Doctoral Thesis: Making sense of training large AI models

Thursday, June 6
1:45 pm - 3:00 pm

E18-304 (IDSS) or

By: Kwangjun Ahn


  • Date: Thursday, June 6
  • Time: 1:45 pm - 3:00 pm
  • Category:
  • Location: E18-304 (IDSS) or
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Today, one of the most impressive applications of optimization is the training of large AI models. But currently such models are trained with ad-hoc heuristics and a very large computational cost, mainly due to lack of understanding of their working mechanisms. In this thesis, we conduct a systematic study of large model optimization, crucially informed by its use in practice. The aim of this thesis is to extract insights, which in turn will help us to design better optimization algorithms in the future.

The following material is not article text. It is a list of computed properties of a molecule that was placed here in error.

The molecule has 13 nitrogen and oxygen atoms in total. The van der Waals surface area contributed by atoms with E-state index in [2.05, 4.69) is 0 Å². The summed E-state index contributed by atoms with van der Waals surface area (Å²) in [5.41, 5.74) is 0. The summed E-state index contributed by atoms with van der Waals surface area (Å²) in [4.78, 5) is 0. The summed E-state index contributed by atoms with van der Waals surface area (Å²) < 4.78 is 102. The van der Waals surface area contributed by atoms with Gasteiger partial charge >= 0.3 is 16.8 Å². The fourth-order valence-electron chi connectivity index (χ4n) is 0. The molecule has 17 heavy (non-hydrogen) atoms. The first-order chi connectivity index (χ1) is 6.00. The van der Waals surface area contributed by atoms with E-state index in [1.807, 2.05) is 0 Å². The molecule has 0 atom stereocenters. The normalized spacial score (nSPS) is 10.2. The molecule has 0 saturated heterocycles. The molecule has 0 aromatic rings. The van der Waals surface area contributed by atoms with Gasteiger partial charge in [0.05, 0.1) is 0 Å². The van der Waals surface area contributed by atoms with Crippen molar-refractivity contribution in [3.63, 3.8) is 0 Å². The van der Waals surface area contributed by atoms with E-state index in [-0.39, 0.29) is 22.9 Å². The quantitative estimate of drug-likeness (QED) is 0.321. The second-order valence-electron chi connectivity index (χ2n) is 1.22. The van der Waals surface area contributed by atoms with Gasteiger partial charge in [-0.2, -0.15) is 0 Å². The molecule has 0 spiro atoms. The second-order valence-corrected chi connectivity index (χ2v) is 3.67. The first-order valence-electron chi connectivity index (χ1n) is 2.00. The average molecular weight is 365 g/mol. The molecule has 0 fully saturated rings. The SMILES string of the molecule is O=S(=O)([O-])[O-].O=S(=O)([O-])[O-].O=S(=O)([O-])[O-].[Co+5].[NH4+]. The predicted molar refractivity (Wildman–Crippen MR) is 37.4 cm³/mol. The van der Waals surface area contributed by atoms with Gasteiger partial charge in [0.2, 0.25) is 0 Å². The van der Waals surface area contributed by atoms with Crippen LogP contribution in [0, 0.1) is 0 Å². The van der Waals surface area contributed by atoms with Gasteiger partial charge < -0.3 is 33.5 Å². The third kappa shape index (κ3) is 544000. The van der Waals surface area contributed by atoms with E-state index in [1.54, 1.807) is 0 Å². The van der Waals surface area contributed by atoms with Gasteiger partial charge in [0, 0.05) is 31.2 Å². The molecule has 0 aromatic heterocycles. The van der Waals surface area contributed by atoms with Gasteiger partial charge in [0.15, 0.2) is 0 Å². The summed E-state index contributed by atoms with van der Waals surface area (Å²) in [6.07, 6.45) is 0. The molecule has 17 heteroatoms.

The first part of the thesis investigates two interesting phenomena regarding optimization of Transformer-based models, one of the most popular architectures for language modeling. We investigate how training Transformer-based models can lead to remarkable properties, such as in-context learning, and we also aim to understand the main challenges associated with Transformer training.
The second part of the thesis focuses on understanding practical optimization algorithms. Motivated by the success of Adam in practice, we offer a theoretical understanding of its effectiveness based on an online learning that underscores the importance of Adam’s algorithmic components. We then discuss the working mechanisms of flatness optimizers, such as sharpness-ware minimization (SAM), a practical optimizer known to improve model prediction performance. We formally define the notion of flat minima, and study how algorithms like SAM can efficiently find flat minima.